What makes Coney Island more mythic than Southend?

24 August 2008

Took the N train from 42nd street to Coney Island today, reading Riders On The Chariot by Patrick White and luxuriating in the most glorious day of the New York summer: perfect weather, a cool breeze blowing through a pure blue sky, great scallions of sunlight over the rooftops and skyscrapers, the train creaking and squeaking its way to the sea. As Theo and I wandered around Coney Island eating our Nathan’s hotdogs, paddling in the glittering sea, watching the poor of the city relaxing on the beach (there no Great Gatsby types out here) I wondered: what makes this place have a mythic dimension? It isn’t just my touristic romantic imagination that is projecting this, it is the American people themselves who see Coney Island as emblematic of the triumph of pleasure, the pleasure of terror, the insouciance of rainbow ices and cool beers on the beach. The fact that the amazing rollercoaster ride, The Cyclone, is a national landmark, protected by the Federal State is symptomatic of this. It is perhaps the most famous, and certainly the most historic rollercoaster in the world, built of wood, and remaining, despite a whole host of far bigger modern rollercoasters, the most terrifying: I’ve been on it, and I can testify that no modern rollercoaster has the rocky, juddering, creaky feel of The Cyclone. The drop is jaw-droppingly frightening because of the battering your body receives going down. Similarly, Coney Island has the most famous ghost train in the world, Dante’s Inferno, which was made into a great Spencer Tracey film(http://www.imdb.com/title/tt0026262/) Theo and I went on the ride: it was rare for a ghost train in that it was a proper little mini rollercoaster, but the scary exhibits disappointed me, seemingly to lack any reference to Dante. Theo loved it though.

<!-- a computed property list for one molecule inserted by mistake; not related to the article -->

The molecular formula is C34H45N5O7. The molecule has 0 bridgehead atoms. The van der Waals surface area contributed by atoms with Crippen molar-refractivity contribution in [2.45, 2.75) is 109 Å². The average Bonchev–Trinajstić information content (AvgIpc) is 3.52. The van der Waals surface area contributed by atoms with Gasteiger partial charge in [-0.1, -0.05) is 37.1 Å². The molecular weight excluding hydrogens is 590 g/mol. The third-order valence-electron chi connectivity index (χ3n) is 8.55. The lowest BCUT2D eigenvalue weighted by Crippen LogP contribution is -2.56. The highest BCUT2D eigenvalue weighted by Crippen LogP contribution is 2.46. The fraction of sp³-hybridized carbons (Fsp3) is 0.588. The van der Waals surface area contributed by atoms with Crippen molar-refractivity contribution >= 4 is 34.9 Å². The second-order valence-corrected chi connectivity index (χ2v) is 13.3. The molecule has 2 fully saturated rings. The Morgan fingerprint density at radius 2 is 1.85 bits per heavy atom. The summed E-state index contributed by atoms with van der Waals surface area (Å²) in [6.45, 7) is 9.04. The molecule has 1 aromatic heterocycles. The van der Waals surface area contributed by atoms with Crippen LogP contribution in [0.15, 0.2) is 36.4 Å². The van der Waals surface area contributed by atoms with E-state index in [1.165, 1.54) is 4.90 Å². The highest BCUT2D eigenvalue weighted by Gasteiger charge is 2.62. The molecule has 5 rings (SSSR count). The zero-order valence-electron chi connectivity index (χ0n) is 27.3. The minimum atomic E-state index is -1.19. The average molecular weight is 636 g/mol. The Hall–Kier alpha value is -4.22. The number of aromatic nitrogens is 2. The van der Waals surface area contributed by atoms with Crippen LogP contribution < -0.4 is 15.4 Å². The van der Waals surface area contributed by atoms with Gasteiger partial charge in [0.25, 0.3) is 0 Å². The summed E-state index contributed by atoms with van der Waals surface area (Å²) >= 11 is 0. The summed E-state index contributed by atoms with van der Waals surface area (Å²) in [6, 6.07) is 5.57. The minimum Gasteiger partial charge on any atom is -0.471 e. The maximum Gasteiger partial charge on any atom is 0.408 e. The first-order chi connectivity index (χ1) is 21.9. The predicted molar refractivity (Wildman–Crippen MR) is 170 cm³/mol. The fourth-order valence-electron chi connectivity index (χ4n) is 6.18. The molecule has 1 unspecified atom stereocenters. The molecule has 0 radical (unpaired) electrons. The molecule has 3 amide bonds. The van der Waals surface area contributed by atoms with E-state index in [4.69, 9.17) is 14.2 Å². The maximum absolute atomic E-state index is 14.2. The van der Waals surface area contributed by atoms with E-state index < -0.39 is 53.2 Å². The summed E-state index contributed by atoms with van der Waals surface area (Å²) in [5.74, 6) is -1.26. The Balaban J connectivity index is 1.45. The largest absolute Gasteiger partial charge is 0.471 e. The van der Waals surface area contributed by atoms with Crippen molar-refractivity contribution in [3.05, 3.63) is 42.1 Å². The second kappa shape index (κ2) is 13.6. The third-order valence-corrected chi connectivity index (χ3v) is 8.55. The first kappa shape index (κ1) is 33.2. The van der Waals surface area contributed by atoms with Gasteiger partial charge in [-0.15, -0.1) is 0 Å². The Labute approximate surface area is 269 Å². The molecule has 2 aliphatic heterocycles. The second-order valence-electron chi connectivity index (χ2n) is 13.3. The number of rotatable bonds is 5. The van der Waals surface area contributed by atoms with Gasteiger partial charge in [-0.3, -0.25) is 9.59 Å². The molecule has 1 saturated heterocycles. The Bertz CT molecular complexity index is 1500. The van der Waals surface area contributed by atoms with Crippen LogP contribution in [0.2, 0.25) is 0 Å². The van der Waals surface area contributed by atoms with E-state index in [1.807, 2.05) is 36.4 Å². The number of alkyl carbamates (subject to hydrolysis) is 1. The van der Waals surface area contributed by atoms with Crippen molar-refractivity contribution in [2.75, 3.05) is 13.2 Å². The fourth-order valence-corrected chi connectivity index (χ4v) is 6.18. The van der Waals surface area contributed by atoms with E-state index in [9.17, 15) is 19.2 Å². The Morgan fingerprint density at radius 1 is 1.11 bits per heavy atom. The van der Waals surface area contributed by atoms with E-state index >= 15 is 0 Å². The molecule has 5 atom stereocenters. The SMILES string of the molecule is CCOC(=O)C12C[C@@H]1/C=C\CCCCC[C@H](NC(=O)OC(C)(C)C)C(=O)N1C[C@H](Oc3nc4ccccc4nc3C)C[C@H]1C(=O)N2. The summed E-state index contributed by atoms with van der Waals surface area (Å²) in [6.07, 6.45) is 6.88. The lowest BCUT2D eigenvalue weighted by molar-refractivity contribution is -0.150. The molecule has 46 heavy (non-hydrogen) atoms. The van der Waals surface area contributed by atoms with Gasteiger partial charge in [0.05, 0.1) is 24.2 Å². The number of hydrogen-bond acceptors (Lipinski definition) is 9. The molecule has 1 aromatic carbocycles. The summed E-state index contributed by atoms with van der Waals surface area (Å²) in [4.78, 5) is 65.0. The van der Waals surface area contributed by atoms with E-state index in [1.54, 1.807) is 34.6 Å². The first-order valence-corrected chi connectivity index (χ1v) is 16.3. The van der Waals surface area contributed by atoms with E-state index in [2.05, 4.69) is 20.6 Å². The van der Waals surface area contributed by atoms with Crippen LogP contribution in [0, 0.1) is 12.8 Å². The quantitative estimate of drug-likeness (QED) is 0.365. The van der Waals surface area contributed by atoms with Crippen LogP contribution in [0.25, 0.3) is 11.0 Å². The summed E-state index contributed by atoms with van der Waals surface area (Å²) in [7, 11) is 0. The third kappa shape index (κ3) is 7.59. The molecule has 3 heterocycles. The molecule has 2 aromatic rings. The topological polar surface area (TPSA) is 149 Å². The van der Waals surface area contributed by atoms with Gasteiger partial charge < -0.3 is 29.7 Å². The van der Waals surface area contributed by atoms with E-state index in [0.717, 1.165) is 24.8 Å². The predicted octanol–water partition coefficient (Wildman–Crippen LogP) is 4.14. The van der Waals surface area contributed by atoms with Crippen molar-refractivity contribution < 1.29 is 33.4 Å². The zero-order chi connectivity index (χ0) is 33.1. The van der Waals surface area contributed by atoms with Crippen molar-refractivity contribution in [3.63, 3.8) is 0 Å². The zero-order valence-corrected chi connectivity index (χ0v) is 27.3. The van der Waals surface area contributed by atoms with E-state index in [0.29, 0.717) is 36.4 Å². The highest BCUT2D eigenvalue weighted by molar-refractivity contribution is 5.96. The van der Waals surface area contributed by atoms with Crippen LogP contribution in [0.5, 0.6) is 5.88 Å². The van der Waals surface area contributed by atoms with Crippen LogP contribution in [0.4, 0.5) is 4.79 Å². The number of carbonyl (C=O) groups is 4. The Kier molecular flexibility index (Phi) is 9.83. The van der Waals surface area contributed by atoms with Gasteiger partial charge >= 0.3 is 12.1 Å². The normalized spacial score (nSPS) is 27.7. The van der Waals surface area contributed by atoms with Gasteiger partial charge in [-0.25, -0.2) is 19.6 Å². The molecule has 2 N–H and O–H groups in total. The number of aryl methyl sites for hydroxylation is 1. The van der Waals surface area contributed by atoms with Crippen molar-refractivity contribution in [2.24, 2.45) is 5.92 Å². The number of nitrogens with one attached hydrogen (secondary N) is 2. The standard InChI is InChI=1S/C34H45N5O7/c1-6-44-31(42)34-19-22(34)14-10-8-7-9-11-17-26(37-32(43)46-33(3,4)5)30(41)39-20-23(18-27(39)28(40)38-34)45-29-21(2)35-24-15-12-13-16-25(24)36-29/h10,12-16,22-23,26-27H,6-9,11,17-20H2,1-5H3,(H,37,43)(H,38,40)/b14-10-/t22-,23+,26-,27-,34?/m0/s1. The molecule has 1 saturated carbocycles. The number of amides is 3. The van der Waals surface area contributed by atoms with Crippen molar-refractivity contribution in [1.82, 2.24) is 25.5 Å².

We visited the Coney Island Museum where the marvellous artist Marie Roberts (http://images.google.co.uk/images?hl=en&q=marie+roberts+coney+island+pictures&um=1&ie=UTF-8&sa=X&oi=image_result_group&resnum=1&ct=title) took 99 cents from us and told us to look at a Mutoscope they have in the museum, which is a horrific flickering photographic account of how Thomas Edison electrocuted Topsy the elephant, who was executed for killing her owner, who tortured her by putting lit cigarettes in her mouth (http://www.youtube.com/watch?v=bowA1xUZpmA) Marie explained that the developers want to knock the mythic Coney Island down and turn it into something like Southend is now, a corporate, miserable affair. Perhaps though that’s why Coney Island is mythic: there is a genuine sense of pride in the pleasure industry here, a pride which the English could never have because for the English pleasure is not something to be taken seriously, to be enshrined in the national culture, it’s a dirty secret. Only the homes of Lord and Lady Muck or of workers merit mythic status in the UK.
Finally, we piled back onto the N train and groaned and screeched back into Manhattan.

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